Appropriate credit to MIT for X8 in adaptive sampling

December 17, 2014

When we started using hobby aircraft  for adaptive atmospheric sampling in 2011, in contrast to static flight plans,  we settled on the X8 after some involved study of a variety of hobby aircraft ("foamies"). We demonstrated its use in  the first autonomous plume hopper that we know in existence to map plume energies. Following experiments, we presented results at AIAA (2013) and in several PI meetings/workshops before and after. The case we made was for a foamie that suited the small scale field experiments in adaptive atmospheric sampling (clouds, plumes, thermals etc.): ~10km range, ~2hr endurance (at best), ~2kg payload etc.

Other groups were interested in similar scales, notably a CU  Boulder aeronautics group. As we pointed out the advantages of our approach at a PI meeting, we heard them say in response, 'that's what we should've done,' namely use hobby aircraft. A bottleneck had just been overcome, we demonstrated skill in a few months at what otherwise seemed like was a  few years stuck. We were thrilled at being validated this way.  The appropriate mechanism is to develop ideas here, test them in the lab., release the information to the public, so that others, hobbyists and international organizations alike, can implement with them and with whom we can possible fruitful collaborations for civilian environmental mapping applications. We continue to do so with an ever widening set of collaborators, who appear to be following this approach now, too.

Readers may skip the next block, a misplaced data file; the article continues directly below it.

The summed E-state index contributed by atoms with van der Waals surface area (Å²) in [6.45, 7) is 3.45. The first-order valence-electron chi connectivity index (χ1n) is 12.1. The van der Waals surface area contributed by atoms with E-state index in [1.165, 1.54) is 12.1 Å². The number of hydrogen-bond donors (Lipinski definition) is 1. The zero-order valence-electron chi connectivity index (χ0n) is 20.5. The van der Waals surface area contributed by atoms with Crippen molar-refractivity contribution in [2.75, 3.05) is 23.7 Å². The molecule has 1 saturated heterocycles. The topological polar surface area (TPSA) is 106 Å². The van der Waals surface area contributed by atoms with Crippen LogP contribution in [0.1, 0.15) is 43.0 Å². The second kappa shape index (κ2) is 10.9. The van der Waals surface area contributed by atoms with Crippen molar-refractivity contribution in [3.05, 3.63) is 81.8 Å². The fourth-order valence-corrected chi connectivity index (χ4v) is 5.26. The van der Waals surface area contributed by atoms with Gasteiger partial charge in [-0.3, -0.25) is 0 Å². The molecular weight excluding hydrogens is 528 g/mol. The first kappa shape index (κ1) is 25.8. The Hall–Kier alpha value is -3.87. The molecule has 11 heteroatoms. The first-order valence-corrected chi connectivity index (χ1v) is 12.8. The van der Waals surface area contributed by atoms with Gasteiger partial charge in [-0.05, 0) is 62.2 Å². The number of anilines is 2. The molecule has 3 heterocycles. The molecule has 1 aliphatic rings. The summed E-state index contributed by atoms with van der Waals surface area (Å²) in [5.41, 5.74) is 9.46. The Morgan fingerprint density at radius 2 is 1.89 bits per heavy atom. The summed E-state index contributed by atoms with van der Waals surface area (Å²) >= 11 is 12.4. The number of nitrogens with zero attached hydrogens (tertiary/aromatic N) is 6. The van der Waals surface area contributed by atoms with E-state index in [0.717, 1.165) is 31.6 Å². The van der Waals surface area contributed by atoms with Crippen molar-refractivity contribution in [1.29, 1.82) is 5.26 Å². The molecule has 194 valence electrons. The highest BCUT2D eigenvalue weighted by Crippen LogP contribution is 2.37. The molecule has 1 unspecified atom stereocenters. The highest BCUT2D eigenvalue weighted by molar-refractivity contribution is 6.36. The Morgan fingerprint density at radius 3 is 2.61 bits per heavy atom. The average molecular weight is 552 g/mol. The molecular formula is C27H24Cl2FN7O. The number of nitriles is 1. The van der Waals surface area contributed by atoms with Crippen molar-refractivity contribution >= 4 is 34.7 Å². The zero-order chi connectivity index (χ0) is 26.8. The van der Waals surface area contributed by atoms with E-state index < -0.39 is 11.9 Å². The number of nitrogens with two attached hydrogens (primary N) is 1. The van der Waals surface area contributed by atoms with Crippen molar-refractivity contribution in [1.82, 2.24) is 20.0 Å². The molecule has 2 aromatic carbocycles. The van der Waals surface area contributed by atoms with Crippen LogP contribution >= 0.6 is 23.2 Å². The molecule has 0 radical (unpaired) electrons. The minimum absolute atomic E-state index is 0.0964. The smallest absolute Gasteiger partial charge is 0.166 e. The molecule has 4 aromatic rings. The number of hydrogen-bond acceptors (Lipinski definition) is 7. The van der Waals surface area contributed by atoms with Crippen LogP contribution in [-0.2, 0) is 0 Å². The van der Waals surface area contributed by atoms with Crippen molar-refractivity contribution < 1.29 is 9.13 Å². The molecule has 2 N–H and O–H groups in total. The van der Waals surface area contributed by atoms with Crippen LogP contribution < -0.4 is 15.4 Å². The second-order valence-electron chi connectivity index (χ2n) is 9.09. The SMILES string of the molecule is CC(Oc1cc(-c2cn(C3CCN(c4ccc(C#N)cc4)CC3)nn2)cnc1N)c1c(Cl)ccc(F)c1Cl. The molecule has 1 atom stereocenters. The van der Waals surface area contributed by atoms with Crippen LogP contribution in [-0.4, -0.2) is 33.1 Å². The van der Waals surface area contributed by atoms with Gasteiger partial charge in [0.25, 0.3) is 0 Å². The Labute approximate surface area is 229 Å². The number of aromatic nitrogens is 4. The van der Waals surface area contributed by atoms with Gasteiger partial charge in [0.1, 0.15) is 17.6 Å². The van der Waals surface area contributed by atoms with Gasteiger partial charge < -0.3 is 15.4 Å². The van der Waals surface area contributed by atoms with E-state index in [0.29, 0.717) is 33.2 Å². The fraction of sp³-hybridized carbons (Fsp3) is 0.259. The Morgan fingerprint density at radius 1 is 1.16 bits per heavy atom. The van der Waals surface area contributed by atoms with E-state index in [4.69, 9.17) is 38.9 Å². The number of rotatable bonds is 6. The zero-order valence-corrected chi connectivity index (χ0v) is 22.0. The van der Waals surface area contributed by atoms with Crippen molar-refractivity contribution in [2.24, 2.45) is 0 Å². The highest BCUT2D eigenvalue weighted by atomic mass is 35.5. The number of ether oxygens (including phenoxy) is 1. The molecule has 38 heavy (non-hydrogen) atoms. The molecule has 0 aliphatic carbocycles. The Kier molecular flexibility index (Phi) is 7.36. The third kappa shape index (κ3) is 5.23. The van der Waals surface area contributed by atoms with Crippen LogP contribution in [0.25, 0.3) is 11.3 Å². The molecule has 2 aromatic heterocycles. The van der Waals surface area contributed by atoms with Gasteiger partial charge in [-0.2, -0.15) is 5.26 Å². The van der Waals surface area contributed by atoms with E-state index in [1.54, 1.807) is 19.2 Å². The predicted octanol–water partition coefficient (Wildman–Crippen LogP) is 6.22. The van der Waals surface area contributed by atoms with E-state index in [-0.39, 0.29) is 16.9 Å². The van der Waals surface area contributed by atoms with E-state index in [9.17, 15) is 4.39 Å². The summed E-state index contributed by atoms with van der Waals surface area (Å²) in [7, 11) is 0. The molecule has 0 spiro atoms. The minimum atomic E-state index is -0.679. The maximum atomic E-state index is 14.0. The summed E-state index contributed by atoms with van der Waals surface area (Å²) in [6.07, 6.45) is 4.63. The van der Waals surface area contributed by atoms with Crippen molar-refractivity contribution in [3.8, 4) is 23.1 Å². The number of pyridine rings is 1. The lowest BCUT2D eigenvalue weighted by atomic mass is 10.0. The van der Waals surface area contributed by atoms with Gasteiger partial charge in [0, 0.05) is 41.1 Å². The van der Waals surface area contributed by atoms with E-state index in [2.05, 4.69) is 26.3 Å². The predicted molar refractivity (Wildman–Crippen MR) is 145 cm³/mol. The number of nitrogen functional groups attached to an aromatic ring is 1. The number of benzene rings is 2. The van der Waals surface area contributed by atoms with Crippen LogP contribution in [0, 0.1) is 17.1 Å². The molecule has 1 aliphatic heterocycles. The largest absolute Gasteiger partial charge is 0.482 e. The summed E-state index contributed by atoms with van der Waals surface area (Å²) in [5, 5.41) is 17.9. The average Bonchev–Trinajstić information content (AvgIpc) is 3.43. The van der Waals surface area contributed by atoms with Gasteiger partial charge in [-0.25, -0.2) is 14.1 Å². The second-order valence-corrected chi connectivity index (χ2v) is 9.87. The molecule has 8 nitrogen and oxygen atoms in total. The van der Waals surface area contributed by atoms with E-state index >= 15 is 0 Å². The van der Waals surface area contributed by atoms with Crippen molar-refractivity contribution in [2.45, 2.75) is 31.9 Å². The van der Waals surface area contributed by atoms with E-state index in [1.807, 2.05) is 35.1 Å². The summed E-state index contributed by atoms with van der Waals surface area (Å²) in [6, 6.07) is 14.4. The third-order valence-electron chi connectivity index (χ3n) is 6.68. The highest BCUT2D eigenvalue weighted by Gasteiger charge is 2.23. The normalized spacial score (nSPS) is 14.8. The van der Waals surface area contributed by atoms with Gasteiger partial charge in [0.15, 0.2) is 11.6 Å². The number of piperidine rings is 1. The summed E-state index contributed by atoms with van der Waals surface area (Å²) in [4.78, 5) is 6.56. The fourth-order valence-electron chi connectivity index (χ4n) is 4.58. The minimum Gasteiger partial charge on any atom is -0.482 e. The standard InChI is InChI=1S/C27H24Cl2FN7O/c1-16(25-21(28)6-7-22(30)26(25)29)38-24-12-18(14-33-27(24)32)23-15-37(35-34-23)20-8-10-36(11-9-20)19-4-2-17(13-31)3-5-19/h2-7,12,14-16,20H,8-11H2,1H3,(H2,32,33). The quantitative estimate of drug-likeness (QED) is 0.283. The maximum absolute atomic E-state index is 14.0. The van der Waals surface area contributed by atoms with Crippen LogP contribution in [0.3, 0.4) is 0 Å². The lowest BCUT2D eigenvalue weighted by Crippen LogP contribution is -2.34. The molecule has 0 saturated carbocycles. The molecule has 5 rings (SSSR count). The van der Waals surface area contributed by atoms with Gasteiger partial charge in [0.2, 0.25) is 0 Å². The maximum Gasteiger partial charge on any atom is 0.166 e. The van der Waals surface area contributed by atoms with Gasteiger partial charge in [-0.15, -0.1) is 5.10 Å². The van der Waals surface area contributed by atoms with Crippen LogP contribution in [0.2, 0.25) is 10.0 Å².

In 2014, the Boulder group showed up at another PI meeting and later at AGU with the X8 as their aircraft and cognizant of our work  for using foamies for adaptive environmental mapping (afaik, to be corrected perhaps). There are many possible choices of foamies, but a duplication (with acknowledgement one can only hope) by an otherwise respected group would be nice to see. Have we started a movement? To be sure, foamies have been used in static flight plans for a while before (SUMO comes to mind), and continue to be used (a great poster on cloud data by Reading at AGU 2014). In X8, however, was the match to scales for adaptive sampling that we first demonstrated on the autonomous plume hopper. As a hobbyist and amateur flyer, it was thrilling for us to see professional aeronautical engineers abandon long developed frames and join our hobby world!

Even as all the copying is flattering, we've noted some basic spiral mode issues with flying the X8. There is now a modified airframe, the S9, found elsewhere in this blog and being implemented into an operational aircraft by Itzamna Aero. We will appreciate a reference to our work if you do end up using hobby aircraft in adaptive sampling (which led to a nontrival advance).